Within the last week, Mozilla’s Firefox 4.0 launched in to the hands of all those willing to give the unreleased browser a beta download. We’re naturally early adopters at Piki Geek, so we’ve been playing with the browser for the last week or so, getting acquainted with the interesting changes made to the interface. Firefox 4.0 is a redesign for Mozilla, and while we’ve been happy with Chrome as of late, there’s definitely something nice about the new Mozilla, even if it’s just a fresh coat of paint.
Under the hood, the new additions include some updates to the browser’s ability to handle HTML5 content and HD video as well as a separation between 32 and 64-bit versions. Also, Mozilla is touting “uninterrupted browsing,” in which a tab crash or freeze can be handled with a simple reload. Nice, but it would be even better if things just didn’t crash, right? That might be asking a bit too much from any browser.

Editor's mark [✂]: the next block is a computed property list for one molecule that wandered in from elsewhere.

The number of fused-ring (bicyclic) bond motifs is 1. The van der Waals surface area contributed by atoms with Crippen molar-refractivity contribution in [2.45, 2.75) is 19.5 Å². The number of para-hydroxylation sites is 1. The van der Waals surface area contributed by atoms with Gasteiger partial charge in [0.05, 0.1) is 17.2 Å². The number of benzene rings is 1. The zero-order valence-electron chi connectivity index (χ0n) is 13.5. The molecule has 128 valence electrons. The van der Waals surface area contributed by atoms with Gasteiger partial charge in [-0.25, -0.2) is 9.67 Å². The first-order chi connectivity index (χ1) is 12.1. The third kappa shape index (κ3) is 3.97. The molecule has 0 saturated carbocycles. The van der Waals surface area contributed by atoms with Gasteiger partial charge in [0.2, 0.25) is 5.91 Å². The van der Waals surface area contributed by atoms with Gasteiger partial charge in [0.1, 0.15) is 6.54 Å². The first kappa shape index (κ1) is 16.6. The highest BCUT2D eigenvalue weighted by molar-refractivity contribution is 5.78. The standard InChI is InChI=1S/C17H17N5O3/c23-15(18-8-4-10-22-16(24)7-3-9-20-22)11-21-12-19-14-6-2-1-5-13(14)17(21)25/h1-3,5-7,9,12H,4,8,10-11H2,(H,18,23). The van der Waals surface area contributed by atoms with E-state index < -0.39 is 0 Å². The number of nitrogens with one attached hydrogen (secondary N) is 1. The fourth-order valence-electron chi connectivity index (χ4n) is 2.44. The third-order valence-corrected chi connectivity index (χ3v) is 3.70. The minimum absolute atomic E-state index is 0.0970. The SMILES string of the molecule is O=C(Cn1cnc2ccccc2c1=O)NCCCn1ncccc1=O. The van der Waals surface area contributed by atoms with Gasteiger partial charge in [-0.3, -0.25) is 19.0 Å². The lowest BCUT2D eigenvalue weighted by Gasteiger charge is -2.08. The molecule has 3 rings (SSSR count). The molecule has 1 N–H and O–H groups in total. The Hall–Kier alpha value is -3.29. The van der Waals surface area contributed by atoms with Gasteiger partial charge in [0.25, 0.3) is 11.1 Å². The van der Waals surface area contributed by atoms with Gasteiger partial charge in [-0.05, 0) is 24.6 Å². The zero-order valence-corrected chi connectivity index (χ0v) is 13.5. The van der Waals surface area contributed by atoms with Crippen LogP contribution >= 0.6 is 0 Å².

We ran the beta through the HTML5 test and came back with a score of 189 and 9 bonus points, which isn’t bad, but doesn’t quite stack up to the current version of Chrome, which landed a 197 and 7 bonus points. The test isn’t the final word on HTML5, but for those with forward-thinking web development as a primary concern when browser shopping, it’s probably a good choice to look at the particular features included (and those missing) from each browser.
Pikimal will be a brilliant research tool for those deciding between Firefox and Chrome in the months ahead. We’ll allow you to adjust which browser features are most important to you with a quick and simple slider (they’ll even look nicer than the ones below, we promise!). Specifically, you’ll be able to select whether things like managing bookmarks, supporting Atom or directly working with BitTorrent files are either insignificant or essential to your browsing experience.
Pikimal will take your choices and tell you your perfect (or closest to perfect) browser. When it comes to HTML5, it’s looking like your browser choice might be Google Chrome for now. However, when Safari, Opera and others get added to the mix, things could get crazy.